New User Special Price Expires in

Let's log you in.

Sign in with Facebook


Don't have a StudySoup account? Create one here!


Create a StudySoup account

Be part of our community, it's free to join!

Sign up with Facebook


Create your account
By creating an account you agree to StudySoup's terms and conditions and privacy policy

Already have a StudySoup account? Login here

POLS 1101, Week 4 Notes

by: Melanie Bagyi

POLS 1101, Week 4 Notes POLS 1101

Melanie Bagyi

Preview These Notes for FREE

Get a free preview of these Notes, just enter your email below.

Unlock Preview
Unlock Preview

Preview these materials now for free

Why put in your email? Get access to more of this material and other relevant free materials for your school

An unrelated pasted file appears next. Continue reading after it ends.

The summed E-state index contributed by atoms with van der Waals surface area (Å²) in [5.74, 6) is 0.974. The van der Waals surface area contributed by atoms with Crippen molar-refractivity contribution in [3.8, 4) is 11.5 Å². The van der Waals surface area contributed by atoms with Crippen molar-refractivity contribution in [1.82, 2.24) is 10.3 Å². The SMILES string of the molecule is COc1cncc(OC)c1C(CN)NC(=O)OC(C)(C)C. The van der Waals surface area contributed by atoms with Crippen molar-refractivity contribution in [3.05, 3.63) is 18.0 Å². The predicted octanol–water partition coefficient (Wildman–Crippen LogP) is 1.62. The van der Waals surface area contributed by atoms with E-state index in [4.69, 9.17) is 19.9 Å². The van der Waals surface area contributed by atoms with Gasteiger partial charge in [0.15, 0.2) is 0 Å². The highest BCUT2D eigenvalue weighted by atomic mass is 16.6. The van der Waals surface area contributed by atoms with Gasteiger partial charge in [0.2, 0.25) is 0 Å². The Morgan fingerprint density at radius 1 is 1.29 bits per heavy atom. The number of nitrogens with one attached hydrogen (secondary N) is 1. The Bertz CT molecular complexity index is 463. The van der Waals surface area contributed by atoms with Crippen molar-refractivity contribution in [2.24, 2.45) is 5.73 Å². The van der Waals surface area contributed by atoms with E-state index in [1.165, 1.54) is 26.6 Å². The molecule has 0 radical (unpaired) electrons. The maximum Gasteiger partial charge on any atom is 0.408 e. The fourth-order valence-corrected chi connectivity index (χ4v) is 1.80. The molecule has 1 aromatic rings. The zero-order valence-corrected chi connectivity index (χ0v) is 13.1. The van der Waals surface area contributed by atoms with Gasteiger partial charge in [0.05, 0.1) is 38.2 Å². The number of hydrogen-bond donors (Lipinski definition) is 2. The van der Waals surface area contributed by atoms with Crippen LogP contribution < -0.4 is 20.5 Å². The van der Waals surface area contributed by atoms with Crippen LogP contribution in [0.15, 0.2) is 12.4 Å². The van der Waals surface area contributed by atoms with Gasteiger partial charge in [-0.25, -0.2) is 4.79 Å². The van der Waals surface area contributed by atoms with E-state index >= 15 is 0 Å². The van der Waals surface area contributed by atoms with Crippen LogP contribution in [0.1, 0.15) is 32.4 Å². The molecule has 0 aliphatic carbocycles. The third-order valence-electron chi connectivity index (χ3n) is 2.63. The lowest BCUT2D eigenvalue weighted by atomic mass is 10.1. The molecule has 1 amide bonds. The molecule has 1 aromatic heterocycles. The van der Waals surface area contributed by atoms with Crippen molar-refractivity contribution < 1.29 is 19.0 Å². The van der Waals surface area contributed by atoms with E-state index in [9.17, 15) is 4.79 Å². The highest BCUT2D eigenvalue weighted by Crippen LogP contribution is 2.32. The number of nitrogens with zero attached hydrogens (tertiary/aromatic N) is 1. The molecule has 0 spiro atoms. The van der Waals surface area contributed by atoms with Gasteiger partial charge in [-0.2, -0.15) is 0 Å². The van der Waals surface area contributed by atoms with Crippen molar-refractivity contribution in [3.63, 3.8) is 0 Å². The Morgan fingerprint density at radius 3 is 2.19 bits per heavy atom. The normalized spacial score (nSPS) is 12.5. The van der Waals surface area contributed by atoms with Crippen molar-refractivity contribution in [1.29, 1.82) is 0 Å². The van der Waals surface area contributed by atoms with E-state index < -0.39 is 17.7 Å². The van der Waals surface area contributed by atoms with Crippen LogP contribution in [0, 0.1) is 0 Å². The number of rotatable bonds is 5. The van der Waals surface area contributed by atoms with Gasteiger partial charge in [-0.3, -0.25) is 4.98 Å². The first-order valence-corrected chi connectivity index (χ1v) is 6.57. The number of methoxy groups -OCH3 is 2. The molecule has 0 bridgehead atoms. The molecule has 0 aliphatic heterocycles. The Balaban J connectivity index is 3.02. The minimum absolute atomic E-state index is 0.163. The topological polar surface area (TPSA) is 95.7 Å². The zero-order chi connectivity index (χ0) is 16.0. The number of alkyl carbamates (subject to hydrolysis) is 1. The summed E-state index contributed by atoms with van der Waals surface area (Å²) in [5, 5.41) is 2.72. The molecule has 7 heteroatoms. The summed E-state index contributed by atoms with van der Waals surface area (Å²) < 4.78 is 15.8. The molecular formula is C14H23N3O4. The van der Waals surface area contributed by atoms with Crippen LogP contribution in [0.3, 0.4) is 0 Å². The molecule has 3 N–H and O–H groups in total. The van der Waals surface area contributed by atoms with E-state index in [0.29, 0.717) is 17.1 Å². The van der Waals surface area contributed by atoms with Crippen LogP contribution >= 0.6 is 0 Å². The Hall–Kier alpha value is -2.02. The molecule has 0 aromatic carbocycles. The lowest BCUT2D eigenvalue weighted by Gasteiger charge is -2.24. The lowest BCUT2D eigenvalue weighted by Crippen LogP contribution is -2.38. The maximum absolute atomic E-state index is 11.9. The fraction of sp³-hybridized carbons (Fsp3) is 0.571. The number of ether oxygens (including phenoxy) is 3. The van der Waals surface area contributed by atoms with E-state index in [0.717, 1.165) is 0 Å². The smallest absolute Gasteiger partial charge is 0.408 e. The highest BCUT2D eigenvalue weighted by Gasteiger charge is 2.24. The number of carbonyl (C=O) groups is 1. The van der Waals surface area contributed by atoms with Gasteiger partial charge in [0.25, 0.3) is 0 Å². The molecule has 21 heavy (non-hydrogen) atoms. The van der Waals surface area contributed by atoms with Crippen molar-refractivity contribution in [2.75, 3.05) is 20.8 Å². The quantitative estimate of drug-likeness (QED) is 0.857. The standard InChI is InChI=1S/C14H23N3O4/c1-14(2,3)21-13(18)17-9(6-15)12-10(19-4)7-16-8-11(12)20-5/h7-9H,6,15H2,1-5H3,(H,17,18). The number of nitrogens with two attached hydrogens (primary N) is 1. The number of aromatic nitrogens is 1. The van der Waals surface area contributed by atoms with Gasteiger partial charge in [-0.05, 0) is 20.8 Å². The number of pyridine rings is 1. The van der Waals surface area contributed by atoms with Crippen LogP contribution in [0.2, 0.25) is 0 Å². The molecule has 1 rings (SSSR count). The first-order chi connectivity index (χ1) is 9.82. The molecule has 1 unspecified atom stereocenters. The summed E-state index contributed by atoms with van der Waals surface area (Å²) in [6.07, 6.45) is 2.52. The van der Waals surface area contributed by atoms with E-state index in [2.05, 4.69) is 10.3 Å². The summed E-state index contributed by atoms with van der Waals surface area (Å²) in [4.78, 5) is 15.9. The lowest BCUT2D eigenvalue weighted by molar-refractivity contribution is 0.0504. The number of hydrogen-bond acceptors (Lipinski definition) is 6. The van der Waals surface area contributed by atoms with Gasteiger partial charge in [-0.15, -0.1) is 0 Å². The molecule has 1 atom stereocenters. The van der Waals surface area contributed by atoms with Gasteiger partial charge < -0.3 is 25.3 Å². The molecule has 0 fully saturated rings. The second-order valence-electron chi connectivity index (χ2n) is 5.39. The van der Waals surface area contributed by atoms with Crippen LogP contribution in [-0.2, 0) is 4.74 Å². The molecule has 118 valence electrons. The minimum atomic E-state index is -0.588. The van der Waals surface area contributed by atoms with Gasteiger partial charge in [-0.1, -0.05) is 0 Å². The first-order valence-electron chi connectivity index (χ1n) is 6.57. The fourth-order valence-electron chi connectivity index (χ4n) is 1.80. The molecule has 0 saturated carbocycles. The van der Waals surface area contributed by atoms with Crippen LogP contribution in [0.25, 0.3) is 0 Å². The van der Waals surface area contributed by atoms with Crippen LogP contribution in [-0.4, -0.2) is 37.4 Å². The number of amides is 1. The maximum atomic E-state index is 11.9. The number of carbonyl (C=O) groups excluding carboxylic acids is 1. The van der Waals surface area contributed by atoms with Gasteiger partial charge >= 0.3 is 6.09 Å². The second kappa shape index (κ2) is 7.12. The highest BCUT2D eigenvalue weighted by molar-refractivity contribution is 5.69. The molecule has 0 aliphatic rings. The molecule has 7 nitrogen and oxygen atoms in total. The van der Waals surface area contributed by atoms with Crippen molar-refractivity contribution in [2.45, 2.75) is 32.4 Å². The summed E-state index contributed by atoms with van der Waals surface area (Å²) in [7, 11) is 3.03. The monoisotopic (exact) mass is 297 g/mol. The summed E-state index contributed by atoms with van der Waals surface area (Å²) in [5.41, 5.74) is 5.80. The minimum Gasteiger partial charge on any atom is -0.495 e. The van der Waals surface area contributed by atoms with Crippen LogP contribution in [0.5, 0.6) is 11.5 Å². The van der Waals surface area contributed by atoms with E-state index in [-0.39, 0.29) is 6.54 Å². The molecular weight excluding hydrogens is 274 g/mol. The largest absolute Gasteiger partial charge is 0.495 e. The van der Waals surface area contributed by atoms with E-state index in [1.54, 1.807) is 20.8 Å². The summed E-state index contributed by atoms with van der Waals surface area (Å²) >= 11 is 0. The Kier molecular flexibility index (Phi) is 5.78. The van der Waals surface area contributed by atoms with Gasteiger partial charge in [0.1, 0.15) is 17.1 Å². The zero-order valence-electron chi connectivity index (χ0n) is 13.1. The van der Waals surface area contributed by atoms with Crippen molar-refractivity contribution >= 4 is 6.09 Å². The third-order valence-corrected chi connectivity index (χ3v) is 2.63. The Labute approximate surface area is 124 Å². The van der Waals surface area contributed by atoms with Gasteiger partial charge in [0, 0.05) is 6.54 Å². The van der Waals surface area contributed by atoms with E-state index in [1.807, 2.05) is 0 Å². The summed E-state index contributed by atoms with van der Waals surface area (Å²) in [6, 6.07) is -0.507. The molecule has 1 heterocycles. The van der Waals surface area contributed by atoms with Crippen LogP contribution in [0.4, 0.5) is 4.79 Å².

View Preview

About this Document

These notes cover the end of what we will need for Test 1. HOWEVER a study guide will be uploaded with all the material needed for the test!!
American Government
James Martinez
Class Notes
25 ?




Popular in American Government

Popular in Political Science

This 2 page Class Notes was uploaded by Melanie Bagyi on Sunday September 11, 2016. The Class Notes belongs to POLS 1101 at Kennesaw State University taught by James Martinez in Fall 2016. Since its upload, it has received 25 views. For similar materials see American Government in Political Science at Kennesaw State University.


Reviews for POLS 1101, Week 4 Notes


Report this Material


What is Karma?


Karma is the currency of StudySoup.

You can buy or earn more Karma at anytime and redeem it for class notes, study guides, flashcards, and more!

Date Created: 09/11/16